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News // Politics

Putin insists Europe needs expanded gas pipeline

24 March 2017 , 14:15Daniel J. GraeberNeftegaz.RU702

An expansion to a Russian gas pipeline running offshore to Germany makes sense given production declines in Europe, Russia's president said.

 

Gazprom is one of the dominant suppliers of natural gas for the European economy.

The company aims to increase its footprint with the expansion to its twin Nord Stream natural gas pipeline system that runs through the Baltic Sea to Germany and then onto the European market.

 

Gazprom started calling for tenders to lay the sections of the planned pipeline in the deep waters of the Baltic Sea in early 2016 and maintains the additional components could be in service at some point in 2019.

 

Russian President Vladimir Putin said during a meeting with officials with Germany energy company BASF, a partner to Gazprom, that expanding Nord Stream was a logical solution for the European market.

"Given the growth in consumption [of natural gas] in Europe and the decline in production by our European partners, Nord Stream 2 is an absolutely natural project," he was quoted by Tass as saying.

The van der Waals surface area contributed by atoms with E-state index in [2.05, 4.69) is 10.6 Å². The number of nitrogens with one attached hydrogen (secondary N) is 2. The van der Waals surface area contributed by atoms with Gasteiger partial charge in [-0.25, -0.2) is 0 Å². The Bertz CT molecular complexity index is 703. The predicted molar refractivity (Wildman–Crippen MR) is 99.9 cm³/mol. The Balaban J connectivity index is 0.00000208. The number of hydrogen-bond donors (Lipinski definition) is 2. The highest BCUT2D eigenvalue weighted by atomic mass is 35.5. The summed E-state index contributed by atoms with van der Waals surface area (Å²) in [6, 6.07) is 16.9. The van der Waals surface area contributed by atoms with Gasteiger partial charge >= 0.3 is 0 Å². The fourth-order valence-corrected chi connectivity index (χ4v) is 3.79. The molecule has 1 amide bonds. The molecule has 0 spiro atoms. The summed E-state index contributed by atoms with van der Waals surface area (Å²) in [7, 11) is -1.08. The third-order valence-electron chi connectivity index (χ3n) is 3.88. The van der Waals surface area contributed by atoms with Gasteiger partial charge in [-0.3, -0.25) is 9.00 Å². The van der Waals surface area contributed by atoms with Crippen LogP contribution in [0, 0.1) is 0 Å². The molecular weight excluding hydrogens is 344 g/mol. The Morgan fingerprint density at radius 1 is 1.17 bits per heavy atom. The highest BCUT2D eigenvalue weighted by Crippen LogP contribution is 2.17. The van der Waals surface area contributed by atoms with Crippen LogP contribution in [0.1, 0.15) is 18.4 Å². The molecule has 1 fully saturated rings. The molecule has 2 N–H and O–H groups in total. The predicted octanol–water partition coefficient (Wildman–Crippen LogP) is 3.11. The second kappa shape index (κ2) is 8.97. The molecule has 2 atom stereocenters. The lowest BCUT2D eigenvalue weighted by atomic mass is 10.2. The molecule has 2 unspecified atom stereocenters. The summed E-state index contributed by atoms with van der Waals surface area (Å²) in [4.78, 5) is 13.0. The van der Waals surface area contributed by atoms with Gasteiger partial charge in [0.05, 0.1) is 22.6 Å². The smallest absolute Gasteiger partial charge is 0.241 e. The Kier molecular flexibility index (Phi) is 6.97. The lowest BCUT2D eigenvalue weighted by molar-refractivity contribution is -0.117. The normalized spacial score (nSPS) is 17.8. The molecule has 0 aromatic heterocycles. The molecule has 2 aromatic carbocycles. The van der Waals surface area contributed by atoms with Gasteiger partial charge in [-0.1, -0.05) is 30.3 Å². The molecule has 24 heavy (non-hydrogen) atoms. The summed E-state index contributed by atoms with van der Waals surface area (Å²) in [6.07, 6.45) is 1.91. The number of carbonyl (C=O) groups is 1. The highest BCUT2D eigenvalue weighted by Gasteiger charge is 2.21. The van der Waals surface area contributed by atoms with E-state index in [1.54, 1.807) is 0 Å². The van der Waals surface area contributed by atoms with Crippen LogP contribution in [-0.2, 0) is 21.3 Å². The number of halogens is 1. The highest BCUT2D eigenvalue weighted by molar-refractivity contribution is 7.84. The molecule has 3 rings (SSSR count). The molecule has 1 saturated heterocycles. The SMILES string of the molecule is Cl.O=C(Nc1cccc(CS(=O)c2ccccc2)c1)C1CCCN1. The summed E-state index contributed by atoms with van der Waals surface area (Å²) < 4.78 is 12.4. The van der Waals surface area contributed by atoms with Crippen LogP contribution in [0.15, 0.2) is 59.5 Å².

A January report from S&P Global Platts found European demand for natural gas accelerating against declining production, putting a focus on the need for more exports.

 

In January, Gazprom said European regulators were needlessly standing in the way of access to the OPAL gas pipeline to Germany.

Access to OPAL may be necessary if the Russian natural gas company is to twin Nord Stream.

 

A Polish antitrust authority last year found plans to expand Nord Stream might lead to restriction of competition because of Gazprom's dominant position in the country's gas market, a decision that eventually limited Gazprom's deliveries through OPAL.

 

Putin said expanding Nord Stream should not be seen as a move to limit the competition of any transit country or company.

"We are ready to maintain ties with all our partners, including Ukraine as a transit country," he said.

 

Most of the natural gas Russia sends to Europe runs through Soviet-era pipelines in Ukraine.

Contractual and geopolitical disputes between Moscow and Kiev have added a layer of risk to Russia's legacy natural gas transit routes.

 

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